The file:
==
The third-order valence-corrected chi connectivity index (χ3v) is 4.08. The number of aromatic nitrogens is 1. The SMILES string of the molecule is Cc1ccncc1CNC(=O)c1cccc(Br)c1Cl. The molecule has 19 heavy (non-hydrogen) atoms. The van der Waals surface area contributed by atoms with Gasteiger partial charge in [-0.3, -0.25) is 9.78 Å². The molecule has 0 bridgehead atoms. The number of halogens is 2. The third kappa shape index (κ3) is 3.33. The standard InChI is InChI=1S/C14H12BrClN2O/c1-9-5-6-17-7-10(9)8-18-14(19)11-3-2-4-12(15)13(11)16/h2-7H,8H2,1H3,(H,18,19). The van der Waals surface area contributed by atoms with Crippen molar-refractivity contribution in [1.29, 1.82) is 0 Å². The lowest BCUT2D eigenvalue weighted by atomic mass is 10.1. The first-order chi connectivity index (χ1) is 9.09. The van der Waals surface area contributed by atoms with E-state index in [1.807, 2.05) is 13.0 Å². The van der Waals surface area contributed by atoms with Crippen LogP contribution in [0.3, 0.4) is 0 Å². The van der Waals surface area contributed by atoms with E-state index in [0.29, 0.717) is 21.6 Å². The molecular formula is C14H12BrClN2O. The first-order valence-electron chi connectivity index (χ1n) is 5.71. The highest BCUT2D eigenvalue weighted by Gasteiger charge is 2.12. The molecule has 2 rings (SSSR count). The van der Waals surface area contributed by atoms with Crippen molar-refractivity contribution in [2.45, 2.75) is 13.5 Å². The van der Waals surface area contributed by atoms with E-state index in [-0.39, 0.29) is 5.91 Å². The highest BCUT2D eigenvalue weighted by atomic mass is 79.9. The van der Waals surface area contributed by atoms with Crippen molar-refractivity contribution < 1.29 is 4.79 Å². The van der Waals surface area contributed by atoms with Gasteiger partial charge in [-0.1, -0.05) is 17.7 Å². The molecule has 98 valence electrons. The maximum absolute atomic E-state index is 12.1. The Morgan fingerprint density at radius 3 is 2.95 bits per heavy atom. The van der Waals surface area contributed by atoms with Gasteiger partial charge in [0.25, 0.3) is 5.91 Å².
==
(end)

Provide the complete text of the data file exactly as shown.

The third-order valence-corrected chi connectivity index (χ3v) is 4.08. The number of aromatic nitrogens is 1. The SMILES string of the molecule is Cc1ccncc1CNC(=O)c1cccc(Br)c1Cl. The molecule has 19 heavy (non-hydrogen) atoms. The van der Waals surface area contributed by atoms with Gasteiger partial charge in [-0.3, -0.25) is 9.78 Å². The molecule has 0 bridgehead atoms. The number of halogens is 2. The third kappa shape index (κ3) is 3.33. The standard InChI is InChI=1S/C14H12BrClN2O/c1-9-5-6-17-7-10(9)8-18-14(19)11-3-2-4-12(15)13(11)16/h2-7H,8H2,1H3,(H,18,19). The van der Waals surface area contributed by atoms with Crippen molar-refractivity contribution in [1.29, 1.82) is 0 Å². The lowest BCUT2D eigenvalue weighted by atomic mass is 10.1. The first-order chi connectivity index (χ1) is 9.09. The van der Waals surface area contributed by atoms with E-state index in [1.807, 2.05) is 13.0 Å². The van der Waals surface area contributed by atoms with Crippen LogP contribution in [0.3, 0.4) is 0 Å². The van der Waals surface area contributed by atoms with E-state index in [0.29, 0.717) is 21.6 Å². The molecular formula is C14H12BrClN2O. The first-order valence-electron chi connectivity index (χ1n) is 5.71. The highest BCUT2D eigenvalue weighted by Gasteiger charge is 2.12. The molecule has 2 rings (SSSR count). The van der Waals surface area contributed by atoms with Crippen molar-refractivity contribution in [2.45, 2.75) is 13.5 Å². The van der Waals surface area contributed by atoms with E-state index in [-0.39, 0.29) is 5.91 Å². The highest BCUT2D eigenvalue weighted by atomic mass is 79.9. The van der Waals surface area contributed by atoms with Crippen molar-refractivity contribution < 1.29 is 4.79 Å². The van der Waals surface area contributed by atoms with Gasteiger partial charge in [-0.1, -0.05) is 17.7 Å². The molecule has 98 valence electrons. The maximum absolute atomic E-state index is 12.1. The Morgan fingerprint density at radius 3 is 2.95 bits per heavy atom. The van der Waals surface area contributed by atoms with Gasteiger partial charge in [0.25, 0.3) is 5.91 Å².